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This is why viewers tolerated Ross Geller's behaviour on Friends

A new light has been shone on ol’ Ross.

AS 2017 DREW to a close, Netflix announced it would be adding Friends to its streaming service in the new year.

Considering it had been in syndication for 23 years at that stage, the announcement was met with a relatively subdued response from viewers who had been following the six-piece since their debut in 1994.

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Unsurprisingly, however, Netflix’s new addition gave rise to a whole new generation of fans, who had heard tell of these caffeine-addicted twenty-somethings, but hadn’t been fully exposed to the characters and storylines that gripped millions of viewers for an entire decade.

Indeed, they were afforded the opportunity to assess the Manhattenites from a new perspective, and it wasn’t long before a dialogue developed around the gang’s casual sexism and homophobia.

avery warren Source: AveryW430/Twitter

And then attention turned to Ross Geller.

Back in the day, the character of Ross was viewed through a sympathetic lens.

He was a dinosaur-obsessed dork in high school, his wife left him for a woman, and his friends made fun of his chosen career.

Oh, and he was head over heels for one-time head cheerleader, Rachel Green, and in true Ross-style, it wasn’t long after finally getting with her that he lost her again.

Ross wasn’t like uber-player Joey or commitment-phobe Chandler, he was the nice guy.

Or so most of us thought.

However, Netflix’s decision to add the show to their service has shone a light on the intensity of Ross’s character, and the fact that his flaws were often written off during the height of the show’s popularity.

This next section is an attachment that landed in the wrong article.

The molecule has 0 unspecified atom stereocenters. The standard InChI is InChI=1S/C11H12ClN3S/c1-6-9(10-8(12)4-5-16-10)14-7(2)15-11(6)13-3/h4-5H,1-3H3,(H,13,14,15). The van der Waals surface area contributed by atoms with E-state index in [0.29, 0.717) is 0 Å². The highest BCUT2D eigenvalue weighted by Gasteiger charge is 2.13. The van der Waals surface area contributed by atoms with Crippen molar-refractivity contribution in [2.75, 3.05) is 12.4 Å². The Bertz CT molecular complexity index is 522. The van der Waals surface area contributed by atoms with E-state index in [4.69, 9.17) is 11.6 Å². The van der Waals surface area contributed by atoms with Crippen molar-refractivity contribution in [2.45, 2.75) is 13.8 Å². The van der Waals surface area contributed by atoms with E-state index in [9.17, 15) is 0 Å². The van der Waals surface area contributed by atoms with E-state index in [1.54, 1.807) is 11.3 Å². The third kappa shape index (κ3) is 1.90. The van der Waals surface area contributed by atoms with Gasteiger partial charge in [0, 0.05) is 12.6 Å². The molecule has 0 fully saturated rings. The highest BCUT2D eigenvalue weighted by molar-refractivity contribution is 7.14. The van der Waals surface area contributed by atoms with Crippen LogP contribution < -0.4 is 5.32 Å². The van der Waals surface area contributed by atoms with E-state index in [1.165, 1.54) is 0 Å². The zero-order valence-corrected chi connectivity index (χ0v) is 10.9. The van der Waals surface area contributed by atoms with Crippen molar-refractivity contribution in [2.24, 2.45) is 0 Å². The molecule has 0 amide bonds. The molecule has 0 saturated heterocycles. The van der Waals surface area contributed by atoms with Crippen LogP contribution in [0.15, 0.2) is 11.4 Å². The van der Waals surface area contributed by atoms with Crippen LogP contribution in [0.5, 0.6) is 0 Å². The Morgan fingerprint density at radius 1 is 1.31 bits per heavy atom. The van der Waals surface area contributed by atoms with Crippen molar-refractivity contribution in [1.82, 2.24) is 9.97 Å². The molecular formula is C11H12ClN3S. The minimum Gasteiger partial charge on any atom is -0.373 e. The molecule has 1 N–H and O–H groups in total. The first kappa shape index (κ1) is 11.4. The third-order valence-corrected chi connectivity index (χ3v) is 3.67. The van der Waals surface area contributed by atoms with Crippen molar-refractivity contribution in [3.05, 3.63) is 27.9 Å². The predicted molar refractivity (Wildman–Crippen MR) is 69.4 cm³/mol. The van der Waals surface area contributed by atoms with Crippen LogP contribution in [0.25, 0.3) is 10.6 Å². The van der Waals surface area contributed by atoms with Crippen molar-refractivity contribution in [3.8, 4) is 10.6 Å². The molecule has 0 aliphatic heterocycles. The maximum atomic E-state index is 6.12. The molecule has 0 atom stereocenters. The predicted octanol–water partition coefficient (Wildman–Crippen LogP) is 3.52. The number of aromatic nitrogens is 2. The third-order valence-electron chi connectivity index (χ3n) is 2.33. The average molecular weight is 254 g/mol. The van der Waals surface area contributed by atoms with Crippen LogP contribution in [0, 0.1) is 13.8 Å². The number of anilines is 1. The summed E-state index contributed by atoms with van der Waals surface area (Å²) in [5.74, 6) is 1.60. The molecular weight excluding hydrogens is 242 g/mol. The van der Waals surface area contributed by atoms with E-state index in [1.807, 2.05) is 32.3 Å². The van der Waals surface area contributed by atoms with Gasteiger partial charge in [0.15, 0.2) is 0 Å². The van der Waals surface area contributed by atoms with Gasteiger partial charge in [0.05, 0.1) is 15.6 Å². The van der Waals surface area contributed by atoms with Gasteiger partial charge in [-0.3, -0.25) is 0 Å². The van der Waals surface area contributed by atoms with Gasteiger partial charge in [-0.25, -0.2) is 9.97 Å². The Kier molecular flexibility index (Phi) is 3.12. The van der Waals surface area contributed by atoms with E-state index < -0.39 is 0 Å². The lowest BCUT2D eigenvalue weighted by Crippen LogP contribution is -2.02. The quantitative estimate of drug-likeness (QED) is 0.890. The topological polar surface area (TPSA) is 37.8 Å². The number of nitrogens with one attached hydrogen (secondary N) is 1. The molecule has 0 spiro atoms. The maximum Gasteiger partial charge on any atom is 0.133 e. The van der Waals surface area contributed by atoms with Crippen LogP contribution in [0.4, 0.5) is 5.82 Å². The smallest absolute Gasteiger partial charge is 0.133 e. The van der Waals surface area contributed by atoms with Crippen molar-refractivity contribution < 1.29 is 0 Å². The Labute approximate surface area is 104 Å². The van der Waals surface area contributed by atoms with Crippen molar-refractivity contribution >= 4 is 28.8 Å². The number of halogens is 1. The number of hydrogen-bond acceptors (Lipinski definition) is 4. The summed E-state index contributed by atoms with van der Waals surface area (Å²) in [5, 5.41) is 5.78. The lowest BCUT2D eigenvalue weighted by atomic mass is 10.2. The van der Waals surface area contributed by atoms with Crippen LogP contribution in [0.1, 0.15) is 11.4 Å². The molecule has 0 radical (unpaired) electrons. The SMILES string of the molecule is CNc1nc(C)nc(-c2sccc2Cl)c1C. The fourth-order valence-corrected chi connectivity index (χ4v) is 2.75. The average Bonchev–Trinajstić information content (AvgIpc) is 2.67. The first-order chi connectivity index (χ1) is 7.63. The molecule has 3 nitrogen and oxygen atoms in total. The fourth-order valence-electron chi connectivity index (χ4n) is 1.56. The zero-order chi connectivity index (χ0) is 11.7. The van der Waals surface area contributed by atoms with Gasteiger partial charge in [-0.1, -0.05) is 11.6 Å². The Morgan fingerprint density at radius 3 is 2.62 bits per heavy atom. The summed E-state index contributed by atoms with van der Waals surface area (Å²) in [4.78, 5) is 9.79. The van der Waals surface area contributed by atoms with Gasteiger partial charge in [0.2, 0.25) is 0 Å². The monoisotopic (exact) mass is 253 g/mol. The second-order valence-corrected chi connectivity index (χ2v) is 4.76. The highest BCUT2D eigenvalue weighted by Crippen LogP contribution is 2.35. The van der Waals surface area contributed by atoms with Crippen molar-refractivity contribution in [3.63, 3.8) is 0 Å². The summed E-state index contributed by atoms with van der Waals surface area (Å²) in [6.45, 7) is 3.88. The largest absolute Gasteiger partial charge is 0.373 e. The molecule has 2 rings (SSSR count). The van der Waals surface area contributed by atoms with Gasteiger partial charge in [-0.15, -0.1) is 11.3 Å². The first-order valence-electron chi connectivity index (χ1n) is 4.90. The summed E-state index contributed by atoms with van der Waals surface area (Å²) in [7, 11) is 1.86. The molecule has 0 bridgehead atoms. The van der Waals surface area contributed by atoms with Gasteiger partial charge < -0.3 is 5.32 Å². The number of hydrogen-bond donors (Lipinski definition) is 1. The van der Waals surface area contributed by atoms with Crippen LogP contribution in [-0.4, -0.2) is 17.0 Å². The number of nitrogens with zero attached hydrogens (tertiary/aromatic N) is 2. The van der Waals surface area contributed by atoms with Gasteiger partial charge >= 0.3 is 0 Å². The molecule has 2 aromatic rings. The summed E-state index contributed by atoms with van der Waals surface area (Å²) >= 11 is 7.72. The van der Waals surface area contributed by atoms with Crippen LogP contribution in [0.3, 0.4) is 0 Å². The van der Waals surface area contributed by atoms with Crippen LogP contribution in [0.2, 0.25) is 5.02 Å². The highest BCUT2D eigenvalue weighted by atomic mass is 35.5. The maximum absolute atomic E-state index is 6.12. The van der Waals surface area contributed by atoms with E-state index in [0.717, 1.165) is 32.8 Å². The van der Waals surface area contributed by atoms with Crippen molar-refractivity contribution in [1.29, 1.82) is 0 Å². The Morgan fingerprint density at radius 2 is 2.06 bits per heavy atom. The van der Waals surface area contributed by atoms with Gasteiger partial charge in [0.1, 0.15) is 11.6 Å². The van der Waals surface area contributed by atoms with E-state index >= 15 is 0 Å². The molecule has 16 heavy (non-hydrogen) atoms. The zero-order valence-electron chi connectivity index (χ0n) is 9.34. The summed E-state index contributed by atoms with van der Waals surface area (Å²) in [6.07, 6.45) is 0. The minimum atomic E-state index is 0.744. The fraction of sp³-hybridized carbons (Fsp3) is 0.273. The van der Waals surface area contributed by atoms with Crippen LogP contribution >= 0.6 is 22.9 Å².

elizabeth dawkins Source: elizabethpink/Twitter

Regular flashbacks to Ross’ adoration of Rachel in highschool laid a foundation for misplaced acceptance of his subsequent behaviour, and sporadic references to Rachel’s teenage dismissals provided a platform for viewers’ misguided tolerance.

But at the end of the day, Ross was a bit of an a**hole.

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He was possessive, condescending, controlling and everything a viewer wouldn’t accept of characters like Joey and Chandler.

A guy like Joey would not get away with humiliating his girlfriend in front of her friends simply because she was delayed getting ready for his work night out.

A person like Chandler would not get away with using a woman’s relatively low-paid job as a reason not to be with her.

And neither character would be forgiven for jeopardising their partner’s career on account of their insecurities.

Viewers wouldn’t have accepted it, because promiscuity and flakiness would have been punished back in the day.

But Ross had – remember – all the hallmarks of a nice guy.

As far back as episode 1, we were conditioned to ultimately feel sympathy for a man who would use a woman’s job as ‘a’con’, jeopardise his girlfriend’s career because he felt threatened by her co-worker, and manipulate the mother of his child into foregoing a promotion.

not to be with ou

And this is why many of us seemed to at best dismiss, and at worst, justify his behaviour.

It simply – and perhaps most horrifyingly – came down to the fact that Ross was the dork who could never get the girl.

We bought into this theory; hook, line and sinker.

Is it any wonder he acts likes like a lunatic now that he finally has Rachel? Sure, the fear of losing her has rendered him blind to his shortcomings.

He’s damaged enough as it is following multiple divorces, surely we can forgive him his flaws?

We championed Ross because we were conditioned to do so, and we wrote off his shortcomings because we were drip-fed just enough nice-guy traits to stave off indignation.

But here’s the thing, there’s no way the same tolerance would have been shown to a female character.

Surprisingly, Ross was – and still is – one of the show’s most popular characters, but it would be folly to suggest the same reverence would be given Monica, Rachel or Phoebe had they displayed the same characteristics as David Schwimmer’s character over the course of the show’s ten-year run.

On a break or not.

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